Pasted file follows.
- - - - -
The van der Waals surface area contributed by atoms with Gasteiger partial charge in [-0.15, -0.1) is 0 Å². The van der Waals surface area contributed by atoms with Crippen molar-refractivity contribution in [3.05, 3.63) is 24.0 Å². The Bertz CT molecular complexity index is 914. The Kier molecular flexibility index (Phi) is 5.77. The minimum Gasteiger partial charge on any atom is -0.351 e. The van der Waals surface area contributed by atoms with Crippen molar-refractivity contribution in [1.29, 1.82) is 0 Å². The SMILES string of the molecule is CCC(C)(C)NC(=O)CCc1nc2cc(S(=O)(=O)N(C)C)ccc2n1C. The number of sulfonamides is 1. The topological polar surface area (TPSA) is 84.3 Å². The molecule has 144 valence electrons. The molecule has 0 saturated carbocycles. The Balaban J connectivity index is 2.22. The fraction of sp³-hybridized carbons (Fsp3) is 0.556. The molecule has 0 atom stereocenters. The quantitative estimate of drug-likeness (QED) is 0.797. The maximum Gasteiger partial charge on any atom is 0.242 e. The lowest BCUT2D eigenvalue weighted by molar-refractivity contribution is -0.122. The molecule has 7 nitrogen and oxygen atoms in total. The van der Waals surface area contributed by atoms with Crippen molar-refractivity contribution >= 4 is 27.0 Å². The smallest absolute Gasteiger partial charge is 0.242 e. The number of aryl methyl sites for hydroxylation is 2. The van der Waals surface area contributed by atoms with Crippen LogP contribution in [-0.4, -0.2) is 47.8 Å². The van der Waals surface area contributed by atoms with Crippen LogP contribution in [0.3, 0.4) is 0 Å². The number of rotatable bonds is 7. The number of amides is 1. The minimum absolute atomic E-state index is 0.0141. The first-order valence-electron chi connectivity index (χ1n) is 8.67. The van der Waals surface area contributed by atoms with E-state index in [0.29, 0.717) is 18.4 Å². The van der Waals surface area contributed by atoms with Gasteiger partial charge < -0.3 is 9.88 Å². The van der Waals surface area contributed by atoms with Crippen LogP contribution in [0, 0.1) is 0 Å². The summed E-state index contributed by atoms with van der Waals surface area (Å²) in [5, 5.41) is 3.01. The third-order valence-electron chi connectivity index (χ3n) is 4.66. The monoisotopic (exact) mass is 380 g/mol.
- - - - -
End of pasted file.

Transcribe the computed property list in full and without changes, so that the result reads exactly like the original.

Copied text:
The van der Waals surface area contributed by atoms with Gasteiger partial charge in [-0.15, -0.1) is 0 Å². The van der Waals surface area contributed by atoms with Crippen molar-refractivity contribution in [3.05, 3.63) is 24.0 Å². The Bertz CT molecular complexity index is 914. The Kier molecular flexibility index (Phi) is 5.77. The minimum Gasteiger partial charge on any atom is -0.351 e. The van der Waals surface area contributed by atoms with Crippen molar-refractivity contribution in [1.29, 1.82) is 0 Å². The SMILES string of the molecule is CCC(C)(C)NC(=O)CCc1nc2cc(S(=O)(=O)N(C)C)ccc2n1C. The number of sulfonamides is 1. The topological polar surface area (TPSA) is 84.3 Å². The molecule has 144 valence electrons. The molecule has 0 saturated carbocycles. The Balaban J connectivity index is 2.22. The fraction of sp³-hybridized carbons (Fsp3) is 0.556. The molecule has 0 atom stereocenters. The quantitative estimate of drug-likeness (QED) is 0.797. The maximum Gasteiger partial charge on any atom is 0.242 e. The lowest BCUT2D eigenvalue weighted by molar-refractivity contribution is -0.122. The molecule has 7 nitrogen and oxygen atoms in total. The van der Waals surface area contributed by atoms with Crippen molar-refractivity contribution >= 4 is 27.0 Å². The smallest absolute Gasteiger partial charge is 0.242 e. The number of aryl methyl sites for hydroxylation is 2. The van der Waals surface area contributed by atoms with Crippen LogP contribution in [-0.4, -0.2) is 47.8 Å². The van der Waals surface area contributed by atoms with Crippen LogP contribution in [0.3, 0.4) is 0 Å². The number of rotatable bonds is 7. The number of amides is 1. The minimum absolute atomic E-state index is 0.0141. The first-order valence-electron chi connectivity index (χ1n) is 8.67. The van der Waals surface area contributed by atoms with E-state index in [0.29, 0.717) is 18.4 Å². The van der Waals surface area contributed by atoms with Gasteiger partial charge < -0.3 is 9.88 Å². The van der Waals surface area contributed by atoms with Crippen LogP contribution in [0, 0.1) is 0 Å². The summed E-state index contributed by atoms with van der Waals surface area (Å²) in [5, 5.41) is 3.01. The third-order valence-electron chi connectivity index (χ3n) is 4.66. The monoisotopic (exact) mass is 380 g/mol.